What about the first path: Golovkin goes through Munguia like a butcher’s knife through GGG’s favorite food, meat? In other words, what if it looks like the unfortunate mismatch Golovkin instead was approved for (by the California commission) on May 5, 2018, his two-round wipeout of Vanes Martirosyan?

What played out in real life over the last six years was Munguia, who was still rather raw in 2018, slowly learning on the job, getting protected at times, and being matched like a prospect-turned-titleholder with eventual multi-million-dollar potential. That probably wouldn’t have happened if he’d been splattered by Golovkin. While one loss at age 21 in a massive step up against a future Hall of Famer shouldn’t be the end of the world, in Munguia’s case, it would likely have meant the end of his team steering him in a carefully calculated manner. Maybe he never hooks up with Erik Morales or Freddie Roach.

Certainly, it’s a long and unlikely road from having a lopsided loss to Golovkin on your record to being deemed a PPV-headlining opponent for Canelo, even six years later.

Then there’s the scenario that sees Munguia topple Golovkin. Never mind whether it was actually possible at the time; we’re playing with hypotheticals here.

And this is the one that changes boxing history in a variety of ways. For starters, there’s not much chance of Canelo-GGG II in September 2018. Maybe we never get a second or third fight between those two.

The more pressing question, as it pertains to the focus of this article, is what Munguia does after handing Golovkin his first defeat. He could have an immediate rematch. Or perhaps he could get the call to go straight from upsetting GGG to challenging Canelo that September.

There are ifs upon ifs upon unlikely ifs here, but if the Nevada commission doesn’t block GGG-Munguia, maybe we don’t get Canelo-Munguia in 2024 because we already saw it in 2018.

In one of these three scenarios, Munguia has the NSAC’s overreach to thank for allowing him to make that Canelo money years later. In the other two scenarios, he has every chance of making it anyway and perhaps making it a whole lot sooner.

It’s still somewhat mind-blowing how close we came this year to Alvarez vs. Berlanga in Las Vegas, which is basically Golovkin vs. Munguia redux from a “the young, unproven guy may be woefully unprepared” perspective. Given what Munguia showed on May 12, 2018, when he KO’d Ali in four rounds, I’m inclined to say Alvarez-Berlanga in 2024 looks more worthy of commission intervention than Golovkin-Munguia did in 2018. (Though that doesn’t mean any commission should be standing in the way of either fight at either time if the fighters, managers, and promoters all want to make the matches.)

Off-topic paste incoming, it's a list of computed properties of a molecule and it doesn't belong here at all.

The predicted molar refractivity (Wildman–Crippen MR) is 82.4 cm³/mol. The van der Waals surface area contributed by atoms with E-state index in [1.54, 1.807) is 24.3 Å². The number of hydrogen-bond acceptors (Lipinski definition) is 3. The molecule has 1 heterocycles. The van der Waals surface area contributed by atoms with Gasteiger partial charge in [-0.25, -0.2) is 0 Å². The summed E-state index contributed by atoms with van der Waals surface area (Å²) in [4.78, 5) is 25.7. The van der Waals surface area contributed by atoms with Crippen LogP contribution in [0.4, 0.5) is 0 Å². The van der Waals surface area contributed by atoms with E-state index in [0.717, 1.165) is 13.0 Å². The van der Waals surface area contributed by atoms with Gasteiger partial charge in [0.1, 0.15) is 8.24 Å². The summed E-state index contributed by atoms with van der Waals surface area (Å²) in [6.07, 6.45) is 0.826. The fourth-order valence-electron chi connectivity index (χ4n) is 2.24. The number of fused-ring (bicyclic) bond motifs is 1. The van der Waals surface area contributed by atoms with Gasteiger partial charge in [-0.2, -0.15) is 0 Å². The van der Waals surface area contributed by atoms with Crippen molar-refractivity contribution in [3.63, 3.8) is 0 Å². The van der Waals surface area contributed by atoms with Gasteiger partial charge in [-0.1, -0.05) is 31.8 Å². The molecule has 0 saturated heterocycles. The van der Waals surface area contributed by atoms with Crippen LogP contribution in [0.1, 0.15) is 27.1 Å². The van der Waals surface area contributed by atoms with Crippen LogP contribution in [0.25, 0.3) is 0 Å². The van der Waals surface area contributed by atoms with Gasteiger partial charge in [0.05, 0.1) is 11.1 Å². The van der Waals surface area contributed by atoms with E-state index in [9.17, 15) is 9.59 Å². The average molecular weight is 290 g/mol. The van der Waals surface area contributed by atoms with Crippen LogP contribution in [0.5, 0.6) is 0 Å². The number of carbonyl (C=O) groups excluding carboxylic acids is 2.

But Canelo vs. Berlanga isn’t the only present-day parallel that fits. Canelo vs. Diego Pacheco would be comparable to Golovkin-Munguia. So would Gervonta Davis vs. Floyd Schofield. Or Katie Taylor vs. Caroline Dubois.

There are countless fights from the past that took place and echoed Golovkin-Munguia on paper. Maybe Leon Spinks shouldn’t have been allowed a crack at Muhammad Ali in 1978. Or someone should have blocked Salvador Sanchez vs. Azumah Nelson.

The list goes on and on — with a “what if” attached to every one of them as to how boxing history is altered if a commission decides not to let some unproven young guy take a shot.

In 2024, Jaime Munguia isn’t so young anymore and isn’t so unproven anymore. He’s still taking a giant leap up in class Saturday, against, by a wide margin, the best boxer he’s ever faced.

No more what ifs. No more dealing in hypotheticals. Just opportunity knocking again, six years later, and Munguia getting a chance to knock back.

Eric Raskin is a veteran boxing journalist with more 25 years of experience covering the sport for such outlets as BoxingScene, ESPN, Grantland, Playboy, Ringside Seat, and The Ring (where he served as managing editor for seven years). He also co-hosted The HBO Boxing Podcast, Showtime Boxing with Raskin & Mulvaney, and Ring Theory and currently co-hosts The Interim Champion Boxing Podcast with Raskin & Mulvaney. He has won three first-place writing awards from the BWAA, for his work with The Ring, Grantland, and HBO. Outside boxing, he is the senior editor of CasinoReports and the author of 2014’s The Moneymaker Effect. He can be reached on X or LinkedIn, or via email at [email protected].